Scientists from NASA are working on a method to transition from radio to laser communications. Known as the Laser Communications Relay Demonstrastion (LCRD) mission, researchers believe that this transition will drastically improve how we communicate with astronauts and spacecraft. Testing is well underway at NASA’s Goddard Space Flight Center
“LCRD is a big step in the evolution of space communications. LCRD will demonstrate how laser communications technologies can be applied to significantly enhance the capabilities of NASA’s communications infrastructure.”
NASA has relied exclusively on radio communications for a very long time. But all that is about to change, thanks to some cutting-edge technology that uses lasers instead of traditional radio communications. This hybrid combines the two technologies, resulting in a revolutionary combination of lasers and radio that will change the face of NASA’s communication systems.
There are a lot of advantages to switching over to laser communication. NASA believes that laser communications could have up to 100 times better data rates than radio. This is due in large part to the higher bandwidth afforded to lasers. Also, laser communications systems are notably smaller than their radio counterparts; they take up significantly less area and weight, while providing data rates as good or better than radio.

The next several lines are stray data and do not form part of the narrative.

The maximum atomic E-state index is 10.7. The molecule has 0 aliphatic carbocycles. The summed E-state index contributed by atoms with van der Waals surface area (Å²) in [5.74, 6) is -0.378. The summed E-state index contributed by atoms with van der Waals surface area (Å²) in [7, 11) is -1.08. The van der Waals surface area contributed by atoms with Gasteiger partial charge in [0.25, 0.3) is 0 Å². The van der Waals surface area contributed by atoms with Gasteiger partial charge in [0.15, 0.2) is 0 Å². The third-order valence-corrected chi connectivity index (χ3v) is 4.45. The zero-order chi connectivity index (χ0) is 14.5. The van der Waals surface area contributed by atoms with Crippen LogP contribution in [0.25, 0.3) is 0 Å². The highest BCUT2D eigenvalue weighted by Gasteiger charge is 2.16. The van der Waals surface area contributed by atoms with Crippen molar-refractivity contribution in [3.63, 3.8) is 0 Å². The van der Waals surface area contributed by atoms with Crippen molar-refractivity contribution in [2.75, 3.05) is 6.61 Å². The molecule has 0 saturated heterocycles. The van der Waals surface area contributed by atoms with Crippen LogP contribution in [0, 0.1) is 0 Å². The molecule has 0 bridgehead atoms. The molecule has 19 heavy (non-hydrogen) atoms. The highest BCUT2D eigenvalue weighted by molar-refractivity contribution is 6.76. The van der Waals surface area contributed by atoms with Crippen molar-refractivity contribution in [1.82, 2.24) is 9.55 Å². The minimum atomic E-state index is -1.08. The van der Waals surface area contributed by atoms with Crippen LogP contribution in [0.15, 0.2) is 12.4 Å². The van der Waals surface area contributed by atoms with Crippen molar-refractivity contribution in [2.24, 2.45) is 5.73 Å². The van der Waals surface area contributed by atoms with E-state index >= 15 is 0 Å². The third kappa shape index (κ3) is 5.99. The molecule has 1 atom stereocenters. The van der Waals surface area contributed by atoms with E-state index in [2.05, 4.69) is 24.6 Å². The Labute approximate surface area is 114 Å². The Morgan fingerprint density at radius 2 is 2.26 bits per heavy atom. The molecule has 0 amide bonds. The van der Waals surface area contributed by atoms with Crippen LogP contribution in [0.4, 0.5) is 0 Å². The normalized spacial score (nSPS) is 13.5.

The LCRD mission will focus on the relay of data via lasers. It will determine the advantages and viability of such a communication system, and set the groundwork for future networks. Testing and integration of the system is already well underway at Goddard Space Flight Center, and scientists are excited about the data this mission will provide.
Once testing is complete, LCRD technologies will be used in two upcoming NASA missions. These are the integrated LCRD Low-Earth Orbit User Modem and Amplifier Terminal (ILLUMA-T) as well as the Optical-to-Orion (O2O) project.
ILLUMA-T is scheduled to fly to the International Space Station. It will provide the first demonstration of a fully-operational end-to-end laser communications system. ILLUMA-T will also give the International Space Station a cutting-edge communications terminal that has dramatically improved data rates, size, weight and power as opposed to current radio systems.
O2O will fly aboard the Orion spacecraft. It will go with astronauts, who will be able to use the laser communications to video conference with Earth. They will also be able to stream high-definition videos of their missions beyond low-Earth orbit.